Audit: CATS leaders may have broken state laws
BATON ROUGE - A report from the Legislative Auditor shows the Baton Rouge bus system failed to collect and deposit money from fares and paid employees for time they did not work.
The discrepancies came over an 18 month period starting in 2012. During that time, the report says bus fares totaling $79,496 were not deposited in the bank. Bus passes valued at $78,648 were also used with no corresponding revenue being either collected or deposited in the bank.
The report says management for the Capital Area Transit System was aware of cash fare shortfalls but failed to take actions to prevent repeated shortages. The audit says procedures and equipment were lacking and employees were poorly trained. Because of the problems, state law may have been violated.
"We have no secrets which is why I'm sitting here with you today," CEO Bob Mirabito said. "Going forward, CATS will be above board in everything they do."
The audit also showed two payroll periods where CATS improperly paid employees $35,459 for hours not worked and leave not earned. Overall payroll practices were not consistent with written guidelines and inadequate records were kept.
The payroll issues involved former CEO Brian Marshall and former CFO Gary Owens. Mirabito said it would be up to the board if it would collect money from Marshall. He disagreed with the audit findings that suggested Owens was paid for hours and vacation that he didn't earn.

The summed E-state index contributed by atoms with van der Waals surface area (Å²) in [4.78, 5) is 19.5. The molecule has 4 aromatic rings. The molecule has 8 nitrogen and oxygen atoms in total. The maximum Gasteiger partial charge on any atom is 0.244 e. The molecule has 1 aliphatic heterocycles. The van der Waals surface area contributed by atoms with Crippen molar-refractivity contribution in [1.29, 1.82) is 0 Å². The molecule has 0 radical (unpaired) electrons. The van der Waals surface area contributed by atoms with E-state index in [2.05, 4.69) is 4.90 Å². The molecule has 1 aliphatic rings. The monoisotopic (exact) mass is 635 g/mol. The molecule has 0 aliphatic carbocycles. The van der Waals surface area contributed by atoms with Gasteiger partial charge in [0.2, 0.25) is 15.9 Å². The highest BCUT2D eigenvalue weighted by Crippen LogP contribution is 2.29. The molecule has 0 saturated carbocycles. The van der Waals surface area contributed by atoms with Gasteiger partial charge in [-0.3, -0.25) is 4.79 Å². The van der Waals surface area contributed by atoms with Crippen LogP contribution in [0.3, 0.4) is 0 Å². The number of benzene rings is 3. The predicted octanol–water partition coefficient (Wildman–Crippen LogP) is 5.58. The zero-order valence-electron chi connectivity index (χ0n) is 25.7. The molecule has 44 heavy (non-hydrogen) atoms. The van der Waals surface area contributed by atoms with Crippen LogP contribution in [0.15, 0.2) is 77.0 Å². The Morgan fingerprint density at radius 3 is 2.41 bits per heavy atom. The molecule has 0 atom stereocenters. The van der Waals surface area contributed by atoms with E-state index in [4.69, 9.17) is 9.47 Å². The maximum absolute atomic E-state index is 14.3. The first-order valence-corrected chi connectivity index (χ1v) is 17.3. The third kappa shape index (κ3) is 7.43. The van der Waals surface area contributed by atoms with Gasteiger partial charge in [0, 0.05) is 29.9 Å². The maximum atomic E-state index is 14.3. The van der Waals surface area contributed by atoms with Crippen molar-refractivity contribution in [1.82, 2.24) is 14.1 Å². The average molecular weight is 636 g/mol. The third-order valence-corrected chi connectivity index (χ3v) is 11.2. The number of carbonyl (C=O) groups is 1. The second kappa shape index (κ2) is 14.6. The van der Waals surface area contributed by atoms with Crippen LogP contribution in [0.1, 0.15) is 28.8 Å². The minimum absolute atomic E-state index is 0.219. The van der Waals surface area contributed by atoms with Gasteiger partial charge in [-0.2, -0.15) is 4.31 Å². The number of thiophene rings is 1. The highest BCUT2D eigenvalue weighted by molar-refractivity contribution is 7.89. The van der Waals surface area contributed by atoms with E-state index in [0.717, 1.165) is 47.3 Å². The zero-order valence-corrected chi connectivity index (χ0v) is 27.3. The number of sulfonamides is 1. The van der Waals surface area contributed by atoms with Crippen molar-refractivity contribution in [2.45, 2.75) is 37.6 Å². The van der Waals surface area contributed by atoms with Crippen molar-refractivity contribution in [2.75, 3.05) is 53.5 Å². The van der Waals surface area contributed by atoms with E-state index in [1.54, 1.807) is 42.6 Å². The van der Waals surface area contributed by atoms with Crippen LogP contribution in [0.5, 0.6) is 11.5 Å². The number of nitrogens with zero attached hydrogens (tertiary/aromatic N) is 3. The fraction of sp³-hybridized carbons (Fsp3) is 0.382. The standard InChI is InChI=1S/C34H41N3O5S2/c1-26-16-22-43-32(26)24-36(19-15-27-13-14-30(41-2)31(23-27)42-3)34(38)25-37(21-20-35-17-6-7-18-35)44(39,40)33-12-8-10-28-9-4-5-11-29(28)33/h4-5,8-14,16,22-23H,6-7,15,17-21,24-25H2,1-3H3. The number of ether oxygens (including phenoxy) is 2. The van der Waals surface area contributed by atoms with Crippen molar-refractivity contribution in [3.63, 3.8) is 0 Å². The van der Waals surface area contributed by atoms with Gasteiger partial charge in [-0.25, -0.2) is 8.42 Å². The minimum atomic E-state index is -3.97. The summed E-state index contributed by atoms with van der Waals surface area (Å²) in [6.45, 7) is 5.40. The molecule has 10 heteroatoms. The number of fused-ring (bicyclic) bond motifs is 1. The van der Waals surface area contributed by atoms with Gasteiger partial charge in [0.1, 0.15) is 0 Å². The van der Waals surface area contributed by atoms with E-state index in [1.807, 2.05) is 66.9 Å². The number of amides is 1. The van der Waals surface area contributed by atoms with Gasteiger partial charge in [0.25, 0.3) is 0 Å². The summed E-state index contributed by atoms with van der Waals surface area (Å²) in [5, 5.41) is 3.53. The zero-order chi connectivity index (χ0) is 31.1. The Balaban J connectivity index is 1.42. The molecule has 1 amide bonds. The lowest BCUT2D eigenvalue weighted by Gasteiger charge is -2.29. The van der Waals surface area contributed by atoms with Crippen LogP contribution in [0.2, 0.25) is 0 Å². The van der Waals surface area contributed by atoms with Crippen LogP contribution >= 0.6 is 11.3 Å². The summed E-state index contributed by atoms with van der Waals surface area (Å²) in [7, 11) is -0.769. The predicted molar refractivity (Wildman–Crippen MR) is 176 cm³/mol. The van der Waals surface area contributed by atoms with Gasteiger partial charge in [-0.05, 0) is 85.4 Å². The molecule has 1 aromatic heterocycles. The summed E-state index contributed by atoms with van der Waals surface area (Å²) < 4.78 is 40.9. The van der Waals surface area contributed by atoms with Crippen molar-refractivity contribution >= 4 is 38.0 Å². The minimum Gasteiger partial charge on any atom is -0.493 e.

The highlighted problems came before a management change for CATS. Current management says they welcome the findings, having asked the Legislative Auditor to investigate. They say this audit along with one from the federal transit administration will help CATS be a better steward of public funds.
People who voted for the tax and support the bus system say although the audit is disheartening, they stand behind the system.
"I'm still a supporter of CATS because I believe in a good public transportation for the city," Margie Campane said.
Riders weren't so happy to hear that money was misplaced.
"It's upsetting because there are people in this city that need this bus system, and if you're pocketing money you don't care about people of Baton Rouge," CATS Rider Mark Williams said.
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